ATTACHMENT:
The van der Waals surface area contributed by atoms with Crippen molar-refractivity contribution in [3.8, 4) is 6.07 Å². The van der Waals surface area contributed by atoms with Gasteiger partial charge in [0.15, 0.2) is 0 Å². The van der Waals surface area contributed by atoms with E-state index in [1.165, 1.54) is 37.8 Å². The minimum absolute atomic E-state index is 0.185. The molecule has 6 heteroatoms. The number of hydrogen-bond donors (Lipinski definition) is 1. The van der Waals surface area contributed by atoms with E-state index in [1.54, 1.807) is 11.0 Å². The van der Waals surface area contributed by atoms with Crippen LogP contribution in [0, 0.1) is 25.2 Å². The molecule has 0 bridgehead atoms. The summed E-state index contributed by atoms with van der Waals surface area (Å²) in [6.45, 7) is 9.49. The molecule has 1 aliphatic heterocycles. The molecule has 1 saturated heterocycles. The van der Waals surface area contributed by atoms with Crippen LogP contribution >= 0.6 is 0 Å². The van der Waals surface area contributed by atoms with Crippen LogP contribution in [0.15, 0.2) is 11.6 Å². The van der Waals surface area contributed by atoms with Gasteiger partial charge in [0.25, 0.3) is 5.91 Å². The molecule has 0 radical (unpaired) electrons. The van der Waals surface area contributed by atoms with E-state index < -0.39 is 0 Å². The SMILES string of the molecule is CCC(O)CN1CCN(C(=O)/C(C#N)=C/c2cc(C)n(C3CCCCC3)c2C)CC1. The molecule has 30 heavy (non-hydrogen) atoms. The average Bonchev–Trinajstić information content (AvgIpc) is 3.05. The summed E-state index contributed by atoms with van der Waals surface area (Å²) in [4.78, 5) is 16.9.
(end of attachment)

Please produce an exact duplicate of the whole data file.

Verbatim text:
The van der Waals surface area contributed by atoms with Crippen molar-refractivity contribution in [3.8, 4) is 6.07 Å². The van der Waals surface area contributed by atoms with Gasteiger partial charge in [0.15, 0.2) is 0 Å². The van der Waals surface area contributed by atoms with E-state index in [1.165, 1.54) is 37.8 Å². The minimum absolute atomic E-state index is 0.185. The molecule has 6 heteroatoms. The number of hydrogen-bond donors (Lipinski definition) is 1. The van der Waals surface area contributed by atoms with E-state index in [1.54, 1.807) is 11.0 Å². The van der Waals surface area contributed by atoms with Crippen LogP contribution in [0, 0.1) is 25.2 Å². The molecule has 0 bridgehead atoms. The summed E-state index contributed by atoms with van der Waals surface area (Å²) in [6.45, 7) is 9.49. The molecule has 1 aliphatic heterocycles. The molecule has 1 saturated heterocycles. The van der Waals surface area contributed by atoms with Crippen LogP contribution >= 0.6 is 0 Å². The van der Waals surface area contributed by atoms with Crippen LogP contribution in [0.15, 0.2) is 11.6 Å². The van der Waals surface area contributed by atoms with Gasteiger partial charge in [0.25, 0.3) is 5.91 Å². The molecule has 0 radical (unpaired) electrons. The van der Waals surface area contributed by atoms with E-state index < -0.39 is 0 Å². The SMILES string of the molecule is CCC(O)CN1CCN(C(=O)/C(C#N)=C/c2cc(C)n(C3CCCCC3)c2C)CC1. The molecule has 30 heavy (non-hydrogen) atoms. The average Bonchev–Trinajstić information content (AvgIpc) is 3.05. The summed E-state index contributed by atoms with van der Waals surface area (Å²) in [4.78, 5) is 16.9.